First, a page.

Citizen review panelists (panelists) play a central role in the Regional Arts Commission (RAC) annual grant making process. Each year, RAC invites dozens of local citizens representing a broad and diverse range of artistic and cultural viewpoints, professions and backgrounds, to serve on panels and assist with the evaluation of grant applications.
Panelists are volunteers who are knowledgeable and informed about our arts and cultural community, have backgrounds in the artistic disciplines under review, and are able to commit the time and energy to fulfill the obligations of the review process. RAC panelists commit to the following:
- Time to attend an orientation and learn how to review the applications according to the guidelines and review criteria
- Time to read the assigned applications including videos, photos, recordings or other work samples prior to the meeting
- Time to gather with other panelists to discuss and rate the applications in a one or two-day public meeting
Panelist Nomination Process
Panelists are nominated to serve as reviewers through a public process. An individual may self-nominate to serve or recommend others by completing a simple application process. Staff reviews the nominations and makes selections according to need, talent and the panelists’ availability to serve. To ensure that there is always a steady pool of talented panelists from which to choose, panelists may serve up to three years.
The “RAC Citizen Review Panelist Handbook” (click here to download) provides an overview of panelists’ roles and responsibilities as well as the grant review process. RAC staff manage the application process and provide panelists with online access to the applications and work samples several weeks prior to the meeting. Panelists then read the applications and review the work samples and make preliminary assessments. On a designated day, panelists meet as a group to discuss and assign final ratings to the applications.
To ensure that panelists are reviewing each application fairly, they are required to declare any conflict of interest with organizations that are applying for funding after they are nominated. In the event of a conflict of interest, panelists are required to recuse themselves from the discussion and voting on that application during the panel meeting.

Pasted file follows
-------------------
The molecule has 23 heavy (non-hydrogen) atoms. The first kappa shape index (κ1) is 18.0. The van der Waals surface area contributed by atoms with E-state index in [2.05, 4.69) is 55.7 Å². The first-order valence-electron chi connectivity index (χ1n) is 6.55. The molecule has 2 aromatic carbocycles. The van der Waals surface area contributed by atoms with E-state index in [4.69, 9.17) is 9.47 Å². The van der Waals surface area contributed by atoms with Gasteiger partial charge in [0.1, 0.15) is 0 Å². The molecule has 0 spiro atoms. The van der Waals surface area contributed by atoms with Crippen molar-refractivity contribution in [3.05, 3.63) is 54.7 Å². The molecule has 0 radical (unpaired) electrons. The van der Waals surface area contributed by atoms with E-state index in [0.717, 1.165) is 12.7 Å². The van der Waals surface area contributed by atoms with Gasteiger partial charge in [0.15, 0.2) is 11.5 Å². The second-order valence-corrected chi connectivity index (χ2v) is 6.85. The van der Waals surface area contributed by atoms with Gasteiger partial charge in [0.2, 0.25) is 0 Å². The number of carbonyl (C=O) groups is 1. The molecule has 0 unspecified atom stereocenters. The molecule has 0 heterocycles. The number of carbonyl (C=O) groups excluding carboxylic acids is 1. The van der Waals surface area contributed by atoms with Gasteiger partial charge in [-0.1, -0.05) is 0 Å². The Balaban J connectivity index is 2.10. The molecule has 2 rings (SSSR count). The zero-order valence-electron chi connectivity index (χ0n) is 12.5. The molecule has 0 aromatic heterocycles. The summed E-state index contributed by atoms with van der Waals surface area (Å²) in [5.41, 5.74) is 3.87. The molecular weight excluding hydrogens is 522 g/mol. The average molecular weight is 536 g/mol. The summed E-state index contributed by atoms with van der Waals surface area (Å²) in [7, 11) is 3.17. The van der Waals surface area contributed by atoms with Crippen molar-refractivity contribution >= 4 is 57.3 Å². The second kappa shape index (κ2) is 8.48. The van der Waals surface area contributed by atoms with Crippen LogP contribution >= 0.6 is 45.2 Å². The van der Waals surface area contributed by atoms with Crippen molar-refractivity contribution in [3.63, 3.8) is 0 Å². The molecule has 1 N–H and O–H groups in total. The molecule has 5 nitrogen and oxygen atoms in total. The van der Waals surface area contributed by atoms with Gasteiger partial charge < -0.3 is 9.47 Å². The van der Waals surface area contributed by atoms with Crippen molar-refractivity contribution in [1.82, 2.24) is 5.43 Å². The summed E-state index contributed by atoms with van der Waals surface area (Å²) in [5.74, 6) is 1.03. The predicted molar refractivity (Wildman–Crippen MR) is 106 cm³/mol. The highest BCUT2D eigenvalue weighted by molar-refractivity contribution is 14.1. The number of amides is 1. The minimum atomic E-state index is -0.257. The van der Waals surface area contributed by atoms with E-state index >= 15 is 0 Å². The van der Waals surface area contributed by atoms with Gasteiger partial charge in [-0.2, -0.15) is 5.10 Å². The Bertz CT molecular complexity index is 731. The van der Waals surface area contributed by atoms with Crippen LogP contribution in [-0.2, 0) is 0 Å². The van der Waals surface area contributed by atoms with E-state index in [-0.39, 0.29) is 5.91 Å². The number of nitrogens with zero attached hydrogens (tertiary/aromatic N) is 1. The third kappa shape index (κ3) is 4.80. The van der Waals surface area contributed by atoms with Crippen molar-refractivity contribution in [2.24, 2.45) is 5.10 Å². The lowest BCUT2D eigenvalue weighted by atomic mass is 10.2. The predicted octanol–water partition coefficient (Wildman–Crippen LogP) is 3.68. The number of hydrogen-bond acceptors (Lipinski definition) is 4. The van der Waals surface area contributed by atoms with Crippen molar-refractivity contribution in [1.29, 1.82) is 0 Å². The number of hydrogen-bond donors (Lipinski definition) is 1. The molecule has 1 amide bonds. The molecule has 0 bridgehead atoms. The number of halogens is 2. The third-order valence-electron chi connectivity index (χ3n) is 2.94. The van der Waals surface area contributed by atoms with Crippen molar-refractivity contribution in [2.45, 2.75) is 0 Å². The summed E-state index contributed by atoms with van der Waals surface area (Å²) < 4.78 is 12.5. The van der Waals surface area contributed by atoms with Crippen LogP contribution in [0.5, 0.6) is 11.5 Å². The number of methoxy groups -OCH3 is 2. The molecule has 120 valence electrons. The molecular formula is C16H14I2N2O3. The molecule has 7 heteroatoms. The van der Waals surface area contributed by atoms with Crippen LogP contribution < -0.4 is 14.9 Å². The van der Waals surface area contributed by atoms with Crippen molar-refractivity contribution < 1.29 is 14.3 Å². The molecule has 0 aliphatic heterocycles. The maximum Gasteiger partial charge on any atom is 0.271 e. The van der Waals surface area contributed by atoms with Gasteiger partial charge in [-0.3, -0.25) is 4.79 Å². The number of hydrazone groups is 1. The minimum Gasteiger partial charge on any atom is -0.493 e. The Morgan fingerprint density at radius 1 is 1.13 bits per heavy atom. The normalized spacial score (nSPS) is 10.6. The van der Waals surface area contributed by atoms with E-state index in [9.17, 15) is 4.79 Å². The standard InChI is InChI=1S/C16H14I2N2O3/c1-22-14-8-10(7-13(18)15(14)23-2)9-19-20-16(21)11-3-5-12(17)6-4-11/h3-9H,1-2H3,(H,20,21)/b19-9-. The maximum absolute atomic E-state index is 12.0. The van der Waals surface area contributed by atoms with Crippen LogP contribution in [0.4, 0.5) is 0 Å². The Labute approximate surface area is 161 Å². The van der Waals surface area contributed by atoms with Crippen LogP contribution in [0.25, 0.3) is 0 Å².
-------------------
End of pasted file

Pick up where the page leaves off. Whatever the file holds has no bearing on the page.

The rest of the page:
Citizen Review Panel Meetings
Panel meetings are open to the public and applicants are encouraged to attend. Although they are not allowed to address the panel during the deliberations, they are present to hear the comments panelists make regarding the merit of their applications. This is an important learning process for the applicants as they are able to receive valuable feedback on their organization or program from individuals with expertise and diverse backgrounds.
After the panelists participate in a group discussion of each application using the review criteria as a guide, they are each asked to render a numerical rating, using a four-point rating scale, that they feel provides an overall assessment of the application’s merit. The ratings are then totaled and averaged to arrive at a final rating. This numerical rating is part of the formula that determines the amount of funding an applicant will receive.
Special Circumstance Review
RAC staff may determine (on a case-by-case basis) that an application should be pulled from the evaluation process and referred to the RAC Grants Committee for a separate review. This would only occur during extraordinary and rare circumstances and is typically reserved for when significant organizational changes occur after an application is submitted, but before the proposal is reviewed.
In addition to reading applications and serving on the panel, panelists may also be asked to participate in the appeals process. After applicants receive their organization’s panel comments and final ratings, they have the right to appeal if they believe that an error was made during the review that adversely affected their final rating. Applicants must have solid grounds for an appeal in order for it to be considered. Dissatisfaction with a rating or denial of an award is not sufficient ground for an appeal. Solid grounds for an appeal are based on a misstatement of fact made during the panel meeting that is evidenced by written information found in the application. New information not originally included in the application can’t be offered as evidence of the misstatement. Staff reviews and approves all requests for appeals which are submitted by the applicants in writing.
When there are appeals to be considered, staff will ask that the individuals who served on that applicant’s panel reconvene to discuss the appeal and determine if it has merit. If the appeal has merit, the panel will be instructed to increase the applicant’s final rating.
The panelists are sent the written appeal in advance of the meeting, which is typically held as a conference call unless there is a compelling reason for the panelists to convene in person. The meeting is conducted using Robert’s Rules of Order. A majority of panelists must vote in favor of approving a change to the final rating in order for it to be increased. The results of the meeting are shared with the applicants immediately following the meeting.